Raymond Blanc: "When I arrived in this country no one could understand me"

Raymond Blanc
Raymond Blanc has trained 35 Michelin-starred chefs  Credit: Chris Terry

We asked the chef, 66, what his younger self would think if he could see him today...

One day when I was 18 and working as a waiter in a restaurant near my home in Besançon, eastern France, the chef – a giant of a man with a moustache that bristled and nasty dark eyes – smashed a copper pan in my face. It broke my jaw and teeth, and I lost my job. All I’d done was suggest to him that his sauce could be a little lighter. But although the pan was my doom in France, it was to become my salvation in England, to where I was exiled. 

I felt so proud recently when guests at one of my restaurants asked if I came from Liverpool. They were very drunk, mind youRaymond Blanc

If you’d told this 18-year-old that he’d go on to build a whole career in la perfide Albion, including training 35 Michelin-starred chefs, he would have been completely amazed. At the time I loved the idea of England because I was a great fan of the Rolling Stones and the Beatles, but when I arrived I found a country that was in a bottomless abyss, completely divided by class. The food was particularly exclusive. I remember my first bistro experience in England: I saw a beautiful red building and thought I’d get a nice steak-frites with a glass of cognac. I walked in, saw a plastic tomato on the table, smelt the stale food and realised this was not what I was used to – of course, the “bistro” turned out to be a Wimpy. 

Blanc as a young chef in the '80s Credit: Rex Features

If you were a waiter in England, I discovered, you were a social outcast. But in France what had first attracted me to a career in hospitality was the glorious sight of this posh restaurant in Besançon, the waiters in their beautiful Bordeaux jackets, pouring champagne for the guests while the maître d’hôtel carved the fish and flambéed the pancakes in front of them. I started work there as a cleaner – everything shone. Then I became the glass washer and developed a new cleaning technique that cut down breakages by half. Finally, I became a waiter – the best waiter – getting closer to the kitchen until my fateful encounter with the copper pan.  

After the war, General de Gaulle had asked the French people to make children. My papa obliged

My younger self wasn’t always sure that cooking would be his future. My family were working class and my father built our house with his own hands. I was one of five because after the war, General de Gaulle had asked the French people to make children. My papa obliged. My siblings and I were the chief labour, working in the garden from a very early age. I hated it: removing the weeds, tip-and-topping mountains of beans. But it was a wonderful childhood – at 14 I was still spending my days hunting in the forests for wild mushrooms, which not many 14-year-olds would.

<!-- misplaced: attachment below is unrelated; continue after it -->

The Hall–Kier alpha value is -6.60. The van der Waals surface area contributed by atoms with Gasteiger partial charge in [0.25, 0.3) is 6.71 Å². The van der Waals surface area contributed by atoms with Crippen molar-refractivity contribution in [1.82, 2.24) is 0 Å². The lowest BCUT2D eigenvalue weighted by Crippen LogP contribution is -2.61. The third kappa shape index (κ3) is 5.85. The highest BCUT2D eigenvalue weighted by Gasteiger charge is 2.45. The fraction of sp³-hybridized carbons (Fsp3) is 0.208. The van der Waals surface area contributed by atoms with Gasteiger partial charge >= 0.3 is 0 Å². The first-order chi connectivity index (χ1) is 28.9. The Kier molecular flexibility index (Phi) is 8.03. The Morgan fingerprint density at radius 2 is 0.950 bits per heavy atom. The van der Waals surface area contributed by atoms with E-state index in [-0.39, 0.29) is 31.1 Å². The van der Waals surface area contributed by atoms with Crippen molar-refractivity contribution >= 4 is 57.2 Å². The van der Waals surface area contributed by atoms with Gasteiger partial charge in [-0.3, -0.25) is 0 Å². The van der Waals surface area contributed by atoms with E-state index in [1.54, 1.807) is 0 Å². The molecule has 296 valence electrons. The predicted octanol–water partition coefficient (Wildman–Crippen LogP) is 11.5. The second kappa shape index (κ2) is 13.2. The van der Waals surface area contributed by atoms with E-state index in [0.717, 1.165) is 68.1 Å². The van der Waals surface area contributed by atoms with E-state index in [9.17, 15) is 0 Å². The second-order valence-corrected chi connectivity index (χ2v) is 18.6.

I was not particularly good at anything at school, except music and French. My English was terrible and when I arrived in this country, nobody could understand my pronunciation. (I felt so proud recently when guests at one of my restaurants asked if I came from Liverpool. They were very drunk, mind you.) For some reason my teachers decided I should be an engineer and sent me off to engineering school, which I detested. 

A young Raymond had no idea that cooking would be his career

I was desperate to find my talent – I naively believed that everyone had one – and so my first job was as a nurse. I ended up on a leukaemia ward looking after young people and I saw about 12 of them die. It broke me up, so I decided I couldn’t do that. (Plus I was caught a few times in cupboards with other nurses.) And then, at 18, I realised what had been in front of my nose all along: I should be a chef. After all, wasn’t my mother famous for her cooking, and hadn’t I learnt everything from her? Finally, in England, where I also met my then wife Jenny [they separated after 12 years of marriage in 1985] I started cooking the same simple food that my mum had made, in a humble restaurant with an oven that had no bottom. We called it Les Quat’Saison, and it paved the way for the Michelin-star winning Le Manoir

I still feel like the same person I always was because I still carry the philosophy that my terroir and my parents instilled in me about the way to care for food. But I have learnt that you cannot have everything. I have a lovely house and I love sailing – but I don’t get to enjoy them because I never have time. The people who succeed are always the ones who work hard and I still work at least 14 hours a day, five days a week. But, believe me, I am not complaining. When I wake up one day and find I no longer have the fire in my belly, that’s when I’ll stop and go fishing.  

Raymond Blanc is hosting the Panoramic Restaurant at Royal Ascot, June 14-18. ascot.co.uk 

Interview by Olivia Parker